You know, I had a thing or 2 to say. Turns out, others already said that.

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  12. ponce says:

    To paraphrase Churchill:

    “U.S. bonds are the worst form of investment, except for all those other forms that have been tried from time to time.”

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  13. André Kenji says:

    The United States has nothing to do with Greece, a small and poor island in Europe mostly famous by being a fiscal raven for ships and for tourism. Besides that, Greece does not print dollars. I think that Argentina, Brazil and Mexico in the 80´s are a much better comparison. Obviously, no one is going to bail out the US.

    The most realistic scenario to me is the return of stagflation, or a similar scenario of Latin America in the 80´s, with periods of inflation alternating with periods of recession.

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  14. Rob in CT says:

    The debt load is getting scary, on that we agree. I’ve been worried about it since the Bush tax cuts were passed. Actually, I was concerned even during the 90s, because simply balancing the budget or running a tiny surplus isn’t sufficient during a huge economic boom. We should have saved more, I thought. Then the Bushies came in talking about refunding the surplus to the public by cutting taxes… ugh. Then the unfunded wars, medicare D, a financial panic, stimulus, extension of the tax cuts, *another war* (!)… so now it’s a lot worse.

    That said, pulling back on the reigns, hard, right now, is a bad idea. Yet because we failed, repeatedly, to cut spending during booms to save up for the busts, we’ve put ourselves in a really bad spot. And this time, it doesn’t look like the rest of the 1st world is going to fight a massively destructive war that leaves our economy basically untouched.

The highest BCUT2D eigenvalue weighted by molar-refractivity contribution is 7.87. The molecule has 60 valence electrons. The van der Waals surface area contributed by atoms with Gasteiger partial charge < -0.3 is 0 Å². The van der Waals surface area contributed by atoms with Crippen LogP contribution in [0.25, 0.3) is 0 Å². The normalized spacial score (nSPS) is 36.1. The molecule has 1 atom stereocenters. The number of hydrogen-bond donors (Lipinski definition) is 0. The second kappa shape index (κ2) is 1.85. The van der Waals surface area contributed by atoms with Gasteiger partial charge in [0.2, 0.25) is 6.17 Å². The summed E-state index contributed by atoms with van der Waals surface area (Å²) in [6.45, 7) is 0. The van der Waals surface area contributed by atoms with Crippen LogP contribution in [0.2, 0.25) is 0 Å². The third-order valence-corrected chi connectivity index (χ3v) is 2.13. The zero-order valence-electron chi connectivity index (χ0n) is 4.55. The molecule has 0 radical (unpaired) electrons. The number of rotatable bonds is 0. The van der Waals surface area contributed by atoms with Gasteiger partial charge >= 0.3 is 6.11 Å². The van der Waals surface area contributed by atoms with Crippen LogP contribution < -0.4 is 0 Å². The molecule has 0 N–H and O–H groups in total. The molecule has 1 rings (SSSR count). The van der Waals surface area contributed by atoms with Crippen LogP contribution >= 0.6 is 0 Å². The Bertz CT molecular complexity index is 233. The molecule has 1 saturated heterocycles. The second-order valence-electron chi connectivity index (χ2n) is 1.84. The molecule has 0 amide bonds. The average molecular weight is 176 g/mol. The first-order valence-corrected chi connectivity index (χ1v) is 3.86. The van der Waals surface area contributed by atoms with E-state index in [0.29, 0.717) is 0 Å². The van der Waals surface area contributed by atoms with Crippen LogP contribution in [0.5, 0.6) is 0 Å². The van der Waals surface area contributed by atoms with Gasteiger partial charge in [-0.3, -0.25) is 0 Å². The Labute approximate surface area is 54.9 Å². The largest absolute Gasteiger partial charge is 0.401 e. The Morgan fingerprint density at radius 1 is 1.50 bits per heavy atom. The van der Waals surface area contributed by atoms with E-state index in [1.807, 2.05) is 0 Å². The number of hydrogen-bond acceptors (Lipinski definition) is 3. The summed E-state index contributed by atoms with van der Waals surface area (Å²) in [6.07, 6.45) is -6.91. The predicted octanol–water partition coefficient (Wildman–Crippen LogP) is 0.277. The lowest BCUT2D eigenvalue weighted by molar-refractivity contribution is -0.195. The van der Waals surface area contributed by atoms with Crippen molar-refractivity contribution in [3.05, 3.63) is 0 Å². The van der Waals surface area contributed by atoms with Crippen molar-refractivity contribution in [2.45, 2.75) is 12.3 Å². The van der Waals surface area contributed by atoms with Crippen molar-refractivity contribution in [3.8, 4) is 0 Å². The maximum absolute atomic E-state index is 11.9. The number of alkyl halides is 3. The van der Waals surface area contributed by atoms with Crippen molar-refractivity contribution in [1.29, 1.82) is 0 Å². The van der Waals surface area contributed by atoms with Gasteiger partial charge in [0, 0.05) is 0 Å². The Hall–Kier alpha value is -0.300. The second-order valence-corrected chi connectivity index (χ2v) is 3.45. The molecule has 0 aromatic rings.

I think we’ll muddle through with highish unemployment, anemic GDP growth, and the high debt load. The worry is what happens when the next recession hits. We won’t have really recovered from the big 2008-09 one and we’ll take another hit. Then what?

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  15. john personna says:

    I’m sure many here will view James K. Galbraith with suspicion. Sins of the father and all that, but he does a very thorough, if directed, history of US economic policy and growth.

    Why Not Keynes?

    The son is actually pretty “left” in our landscape as well. A good read just the same.

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  16. john personna says:

    Rob, Galbraith ties our feelings about debt back to early schools of economics, and I think makes a pretty good case that “good spending / bad spending” is anachronistic.

    Even if we put him at “half right” about that, at that level it serves as a caution for this semi-austerity that we all seem to be buying into.

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  17. john personna, ok, if it’s not nonsense then it is using statistics to deceive. Call it what you want, but if you are trying to imply that somehow spending is down in 2010 relative to historical numbers, well, that’s less than straightforward and honest and the most charitable thing I can say about it is that it is a cheap debating tactic. Generally, I use the word historical to mean more than just the previous year to take advantage of a relative decline based on two data points.

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  18. Andre Kenji says:

    Bruce Bartlett is right: the deficit is a problem because paying interest rates on debt is expensive and because the money that the government has to lend to pay the deficit is a drain in the economy.

    That´s why it´s a nonsense to say the Americans should worry about jobs instead of the deficit: there is a deep relationship between the two.

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  19. john personna says:

    Charles, I was careful to name a fact, strictly, without interpretation. I wrote:

    Inaccurate. Spending as percentage of GDP, the only reasonable measure, peaked in 2009.

    The correct answer, if you want to go from there is “yes, but …” To do anything else is to show an inability to reason.

    Now, more completely, did you read the “roundup of Democratic mood” that I directed you to?

    That captures why the 2009 peak is significant, and does point our current direction. We are in at least “semi” austerity.

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  20. john personna says: